Engineers today readied the space shuttle Discovery for blast off this evening at 8:47 to kick off an oft-delayed nine-day mission to repair the crippled Hubble Space Telescope. In so doing, Discovery's seven astronauts hope to give NASA a year-end morale boost after the back-to-back failures of two high-profile Mars probes in September and early December.

But it will not be easy. Forecasters were predicting an 80 percent chance of low clouds, high winds and rain that would delay launch until Saturday. The outlook for Saturday -- NASA's last chance to launch Discovery before the end of the year -- calls for a 60 percent chance of unacceptable weather.

Hoping for the best, engineers at the Kennedy Space Center began pumping a half-million gallons of liquid oxygen and liquid hydrogen rocket fuel into Discovery's external tank at 11:49 a.m.

NASA managers gave the go-ahead for fueling after resolving last-minute concern about critical welds in main engine fuel lines that forced a 24-hour delay Thursday.

The goal of the 96th shuttle mission is to repair and service the 10-year-old Hubble Space Telescope, which went into scientific shutdown Nov. 13 when the fourth of six stabilizing gyroscopes failed.

Three such gyros are needed for astronomical observations and Discovery's crew plans to replace all six Monday during the first off our planned spacewalks. They also plan to install an upgraded computer, a new radio transmitter, a refurbished guidance sensor and other equipment intended to give Hubble a new lease on life.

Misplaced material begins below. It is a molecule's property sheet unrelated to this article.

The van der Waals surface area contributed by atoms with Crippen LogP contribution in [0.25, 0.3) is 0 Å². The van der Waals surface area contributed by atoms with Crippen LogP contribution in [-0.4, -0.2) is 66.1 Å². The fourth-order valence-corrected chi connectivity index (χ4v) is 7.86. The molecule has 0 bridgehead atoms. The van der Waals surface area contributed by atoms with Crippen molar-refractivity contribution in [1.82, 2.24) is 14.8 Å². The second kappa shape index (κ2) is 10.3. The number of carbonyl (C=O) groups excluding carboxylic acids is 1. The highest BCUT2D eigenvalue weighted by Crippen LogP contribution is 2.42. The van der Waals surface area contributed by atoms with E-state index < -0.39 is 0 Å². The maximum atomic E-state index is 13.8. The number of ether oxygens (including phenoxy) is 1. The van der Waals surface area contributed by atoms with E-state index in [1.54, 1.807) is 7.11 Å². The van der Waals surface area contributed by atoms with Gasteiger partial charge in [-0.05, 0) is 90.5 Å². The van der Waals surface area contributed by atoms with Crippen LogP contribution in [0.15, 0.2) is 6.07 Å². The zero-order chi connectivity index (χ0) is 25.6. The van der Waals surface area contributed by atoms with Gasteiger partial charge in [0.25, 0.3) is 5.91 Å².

If Discovery gets off the ground this evening, the astronauts will be able to carry out all four spacewalks. But if launch slips to Saturday, the lowest-priority spacewalk will be canceled to make sure the shuttle gets back to Earth before the end of the year and the Y2K computer rollover.

NASA originally planned to launch Discovery Oct. 14, but the flight has been repeated delayed because of work to repair frayed electrical wiring, to install a replacement main engine and to replace a dented hydrogen fuel line in the engine compartment.

Despite the rocky processing flow, NASA managers insist the veteran space shuttle is finally ready to go.

"There is no pressure to launch in December, none at all," said shuttle program manager Ron Dittemore. "We have found that our teams . . . are at their peak. And they are ready to go. And because the vehicle is ready, we think the right thing to do is launch this week."